Strong Corporate Culture — The Most Powerful Engine For Successful Start-Ups

The term “corporate culture” is not entirely new. The first thorough scientific researches have been made in the early '80s. However, the highly dynamical social and technological environment on the one hand and the complexity in organisation in modern societies on the other, attracts attention to every aspect of a start-up’s development process, not only in terms of technical development but also in terms of organisational culture. This is why the interest for the effects and the impact of the corporate culture on the success of a company is gaining momentum again.

There are countless examples of excellent ideas thereafter turned into perspective projects that haven’t been accomplished successfully. The reason for some of these failures is the market particularity, still, a significant amount of them could be attributed to internal organisational failures. Contrarily, there are many start-ups that succeeded to disrupt their markets thanks to their organisational edge without being based on unique innovations or having created an entirely new business niche.

In any case, start-ups based on disruptive innovation could get additional advantages if they succeed to meet the upcoming organisational challenges in a proper way. For this reason, it is getting even more strategically important for entrepreneurs to set the right tone and manner in which their start-ups solve problems and adapt to the market. A good corporate culture could be a crucial game changer in the process of fulfilling a business idea.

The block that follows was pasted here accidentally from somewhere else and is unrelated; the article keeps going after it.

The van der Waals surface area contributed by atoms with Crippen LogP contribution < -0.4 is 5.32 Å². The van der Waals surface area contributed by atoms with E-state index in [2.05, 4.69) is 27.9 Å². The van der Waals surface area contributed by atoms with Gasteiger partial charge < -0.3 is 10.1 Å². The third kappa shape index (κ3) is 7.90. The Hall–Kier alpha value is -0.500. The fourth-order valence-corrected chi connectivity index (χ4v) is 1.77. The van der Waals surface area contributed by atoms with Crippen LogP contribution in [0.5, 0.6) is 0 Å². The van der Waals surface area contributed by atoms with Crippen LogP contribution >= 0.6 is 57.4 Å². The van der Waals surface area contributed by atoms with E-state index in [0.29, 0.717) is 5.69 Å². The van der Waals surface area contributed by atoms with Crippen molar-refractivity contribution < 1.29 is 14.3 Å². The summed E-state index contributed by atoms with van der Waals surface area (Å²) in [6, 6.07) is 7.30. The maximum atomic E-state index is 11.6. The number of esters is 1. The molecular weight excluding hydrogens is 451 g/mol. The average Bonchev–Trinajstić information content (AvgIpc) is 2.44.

Culture itself is a complex term and has many aspects in different contexts. We will use it as the alloy of different norms, beliefs, and behavioural habits within a group of people respectively organisations. Culture has its fundamentals, which from an organisational point of view are even more specific.

For an entrepreneur, the most important step of establishing a strong corporate culture is to state a clear vision. This step is significant for achieving a sound base for organisational success. An explicit vision is the compass, which gives employees a clear direction and improves the entire decision-making process. It fulfils a heuristic function when decisions have to be made in short periods of time with lacking information. We at eCollect, for example, have the vision to revolutionise an entire business sector, developing an intelligent web-based solution, that brings transparency, simplicity, and coherence into receivables management. Every step of our evolution is driven by this intention.